The Chevrolet Cruze Station Wagon (SW) is a new estate version of the company’s attractively priced small family car.
It takes on established rivals, such as the Ford Focus Estate and Skoda Octavia Estate, although it will also need to fend off competition from the new Kia Ceed SW and Hyundai i30 Tourer.
The SW is slightly longer than hatchback and saloon versions of the Cruze, and can swallow 500 litres of luggage with the rear seats in place – that’s more than the Focus but less than the Ceed, i30 and Octavia,
Loadspace expands to 1478 litres when you fold down the rear seats, which is comparable with the Focus, but well down on other key rivals.
What’s the 2012 Chevrolet Cruze Station Wagon like inside?
The SW’s boot is a practical shape with some useful underfloor storage, and a neat luggage cover – it retracts upwards on rails, so you don’t have to stretch into the boot to pull it back into place.
The boot is well shaped and there's some underfloor storage
The boot lip is shallow and the boot floor isn’t too far from the road, making it relatively easy to load heavy items.
Folding down the rear seats is simple, too – you pull levers behind the headrests and the backrests fold to leave a virtually flat loadbay.
The SW offers slightly more rear headroom than the Cruze saloon, but otherwise the interior is identical; five six-footers will fit, but a hard middle rear seat and raised floor will limit the middle passenger's comfort.
The driving position won’t suit everyone, either, because the seatback moves in fairly large steps, so it’s difficult to find the perfect setting. However, there’s plenty of steering wheel adjustment and all-round visibility is good.
The cabin plastics are hard, but they look classy
The interior plastics aren’t the last word in quality, although you do get a reasonable amount of kit as standard. Even entry-level LS models come with stability control, air-conditioning, remote central locking and electric front windows.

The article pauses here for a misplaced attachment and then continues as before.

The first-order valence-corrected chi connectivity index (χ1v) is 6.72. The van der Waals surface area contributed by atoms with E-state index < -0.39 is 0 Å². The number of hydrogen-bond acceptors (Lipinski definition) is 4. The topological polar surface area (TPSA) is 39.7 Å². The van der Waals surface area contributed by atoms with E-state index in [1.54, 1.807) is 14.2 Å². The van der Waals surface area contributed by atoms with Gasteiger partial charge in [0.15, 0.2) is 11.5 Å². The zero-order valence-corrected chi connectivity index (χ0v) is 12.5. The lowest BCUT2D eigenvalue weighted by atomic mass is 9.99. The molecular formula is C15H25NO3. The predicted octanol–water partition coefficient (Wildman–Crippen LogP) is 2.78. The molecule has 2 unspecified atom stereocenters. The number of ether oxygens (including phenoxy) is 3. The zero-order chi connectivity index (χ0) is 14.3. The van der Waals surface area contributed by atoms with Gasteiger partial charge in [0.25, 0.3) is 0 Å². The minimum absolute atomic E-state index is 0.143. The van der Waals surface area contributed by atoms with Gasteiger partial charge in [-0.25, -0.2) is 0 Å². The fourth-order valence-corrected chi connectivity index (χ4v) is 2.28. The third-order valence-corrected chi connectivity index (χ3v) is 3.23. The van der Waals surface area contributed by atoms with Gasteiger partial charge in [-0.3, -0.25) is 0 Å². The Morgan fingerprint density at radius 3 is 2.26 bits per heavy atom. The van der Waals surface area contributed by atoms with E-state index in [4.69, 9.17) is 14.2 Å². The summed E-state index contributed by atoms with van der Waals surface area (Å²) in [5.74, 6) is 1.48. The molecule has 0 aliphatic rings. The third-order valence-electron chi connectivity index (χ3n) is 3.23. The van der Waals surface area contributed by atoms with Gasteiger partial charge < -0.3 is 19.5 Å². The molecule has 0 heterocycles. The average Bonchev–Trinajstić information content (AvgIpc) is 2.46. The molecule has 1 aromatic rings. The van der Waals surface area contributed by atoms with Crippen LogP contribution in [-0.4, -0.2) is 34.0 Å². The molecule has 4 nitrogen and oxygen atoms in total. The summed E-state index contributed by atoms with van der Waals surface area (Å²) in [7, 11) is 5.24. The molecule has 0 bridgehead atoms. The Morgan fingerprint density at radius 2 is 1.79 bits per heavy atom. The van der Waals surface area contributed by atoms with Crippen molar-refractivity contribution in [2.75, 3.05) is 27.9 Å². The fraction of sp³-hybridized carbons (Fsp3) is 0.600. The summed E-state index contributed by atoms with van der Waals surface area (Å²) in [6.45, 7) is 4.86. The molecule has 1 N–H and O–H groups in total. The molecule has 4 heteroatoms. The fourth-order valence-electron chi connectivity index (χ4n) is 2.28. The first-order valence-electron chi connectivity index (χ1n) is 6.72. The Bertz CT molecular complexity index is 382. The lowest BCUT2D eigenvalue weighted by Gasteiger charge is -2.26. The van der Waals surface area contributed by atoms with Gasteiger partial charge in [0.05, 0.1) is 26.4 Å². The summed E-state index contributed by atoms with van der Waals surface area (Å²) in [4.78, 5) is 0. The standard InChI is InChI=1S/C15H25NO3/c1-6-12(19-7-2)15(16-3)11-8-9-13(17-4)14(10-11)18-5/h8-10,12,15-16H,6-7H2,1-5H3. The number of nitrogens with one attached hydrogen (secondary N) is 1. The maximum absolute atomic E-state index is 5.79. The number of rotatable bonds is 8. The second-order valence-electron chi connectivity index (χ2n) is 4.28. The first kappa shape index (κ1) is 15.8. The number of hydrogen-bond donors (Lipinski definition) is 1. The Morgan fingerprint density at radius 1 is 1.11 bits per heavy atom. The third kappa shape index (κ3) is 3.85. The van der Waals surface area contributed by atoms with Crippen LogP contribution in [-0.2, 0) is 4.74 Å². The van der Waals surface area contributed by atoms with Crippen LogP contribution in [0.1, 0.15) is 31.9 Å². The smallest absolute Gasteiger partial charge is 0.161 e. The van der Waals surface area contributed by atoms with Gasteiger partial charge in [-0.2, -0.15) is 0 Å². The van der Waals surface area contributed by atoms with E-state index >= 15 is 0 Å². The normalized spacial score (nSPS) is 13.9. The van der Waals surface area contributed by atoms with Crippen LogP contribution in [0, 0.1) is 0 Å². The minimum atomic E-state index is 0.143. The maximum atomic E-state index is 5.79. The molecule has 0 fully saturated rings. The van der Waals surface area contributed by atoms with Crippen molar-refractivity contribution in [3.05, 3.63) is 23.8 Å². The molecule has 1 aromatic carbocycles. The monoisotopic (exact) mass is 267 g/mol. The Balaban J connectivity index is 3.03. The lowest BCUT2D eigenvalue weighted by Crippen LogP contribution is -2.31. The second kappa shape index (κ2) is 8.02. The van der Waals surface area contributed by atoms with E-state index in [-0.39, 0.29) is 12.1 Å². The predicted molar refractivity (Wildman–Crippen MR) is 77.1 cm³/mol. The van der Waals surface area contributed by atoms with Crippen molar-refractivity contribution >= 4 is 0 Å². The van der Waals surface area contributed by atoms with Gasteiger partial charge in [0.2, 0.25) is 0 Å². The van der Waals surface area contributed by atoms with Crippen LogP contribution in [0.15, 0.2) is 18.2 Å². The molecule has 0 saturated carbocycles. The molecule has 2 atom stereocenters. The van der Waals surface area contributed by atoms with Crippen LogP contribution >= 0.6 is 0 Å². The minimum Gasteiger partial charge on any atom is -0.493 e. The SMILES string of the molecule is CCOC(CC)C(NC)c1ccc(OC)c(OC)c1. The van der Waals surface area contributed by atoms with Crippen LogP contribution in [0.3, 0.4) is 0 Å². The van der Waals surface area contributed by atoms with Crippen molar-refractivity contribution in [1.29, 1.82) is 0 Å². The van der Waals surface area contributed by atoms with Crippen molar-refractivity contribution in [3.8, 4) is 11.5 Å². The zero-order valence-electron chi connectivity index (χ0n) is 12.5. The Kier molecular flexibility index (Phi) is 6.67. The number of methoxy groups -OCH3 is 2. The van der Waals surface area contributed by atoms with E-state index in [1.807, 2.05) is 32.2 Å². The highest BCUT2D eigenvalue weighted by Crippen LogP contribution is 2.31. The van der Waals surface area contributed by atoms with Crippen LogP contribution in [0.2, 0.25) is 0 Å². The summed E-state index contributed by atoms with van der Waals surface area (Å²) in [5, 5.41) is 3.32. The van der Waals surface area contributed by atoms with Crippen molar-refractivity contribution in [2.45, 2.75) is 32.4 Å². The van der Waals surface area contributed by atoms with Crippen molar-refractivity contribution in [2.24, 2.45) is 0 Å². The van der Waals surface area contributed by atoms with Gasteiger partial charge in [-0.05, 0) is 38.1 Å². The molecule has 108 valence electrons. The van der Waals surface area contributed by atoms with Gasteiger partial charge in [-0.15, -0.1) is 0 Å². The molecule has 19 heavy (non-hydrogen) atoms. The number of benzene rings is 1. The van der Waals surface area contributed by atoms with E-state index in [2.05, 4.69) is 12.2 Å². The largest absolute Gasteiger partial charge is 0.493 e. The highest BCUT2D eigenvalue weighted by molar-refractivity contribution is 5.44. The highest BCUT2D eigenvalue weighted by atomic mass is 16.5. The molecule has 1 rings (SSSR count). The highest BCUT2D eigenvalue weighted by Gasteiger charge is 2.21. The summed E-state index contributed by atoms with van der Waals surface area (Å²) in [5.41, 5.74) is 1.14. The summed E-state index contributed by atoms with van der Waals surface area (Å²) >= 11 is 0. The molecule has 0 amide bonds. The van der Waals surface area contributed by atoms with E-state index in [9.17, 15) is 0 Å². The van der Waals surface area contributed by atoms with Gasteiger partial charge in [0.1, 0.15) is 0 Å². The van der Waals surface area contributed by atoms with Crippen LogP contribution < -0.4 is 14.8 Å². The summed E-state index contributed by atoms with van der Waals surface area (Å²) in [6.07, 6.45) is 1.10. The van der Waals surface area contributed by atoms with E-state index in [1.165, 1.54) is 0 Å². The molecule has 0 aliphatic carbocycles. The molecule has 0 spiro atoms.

LT trim adds electric rear windows, parking sensors, cruise control and alloys, while the range-topping LTZ Nav adds satellite-navigation, Bluetooth, climate control and a rear-view camera.
However, LTZ models are probably best avoided; not only are they pricey, the standard sat-nav system complicates the dashboard with a confusing button layout.
What’s the 2012 Chevrolet Cruze Station Wagon like to drive?
The SW has quick, light steering, which is good for making tight manoeuvres around town, but doesn’t inspire much confidence at higher speeds. It also makes the Cruze feel twitchy on the motorway.
This was our first opportunity to drive the Cruze on UK roads, and it highlighted some flaws in its ride quality. Larger potholes aren’t dealt with well at all, while patchy surfaces result in too much vibration and road noise entering the cabin.
Potholes upset the Cruze SW's ride too much
This is a shame because there’s plenty grip and body roll is kept in check through bends. Wind noise is well contained at motorway speeds, too.
The cheapest, 1.6-litre petrol engine feels underpowered, especially when you consider the SW’s load-lugging pretentions. Getting up to motorway speed takes some time, and a fair amount of engine noise makes its way into the cabin while doing so.
The 1.6-litre petrol engine needs to be revved hard
The new 128bhp 1.7-litre diesel engine is better. It’s not the smoothest or quietest of diesels, but there’s plenty of pull above 2000rpm, while engine noise fades into the background when cruising.
CO2 emissions of 119g/km make this diesel by far the cheapest Cruze to run as a company car, although key rivals are cleaner and cheaper.
Should I buy one?
The Cruze SW range starts at £15,375 for a 1.6 LS, which means this model costs about the same as the Octavia 1.2 TSI, but undercuts equivalent versions of the Focus and Ceed SW.
There's a big jump in price if you want the 1.7 diesel, but the Chevrolet is still significantly cheaper than other estates with similar performance – at least for a private buyer.
The Cruze SW is worth considering as a practical, budget option then. Just bear in mind that it’s neither as classy nor as good to drive as key rivals.
Our reviews are based on hard data and thorough testing in the real world.
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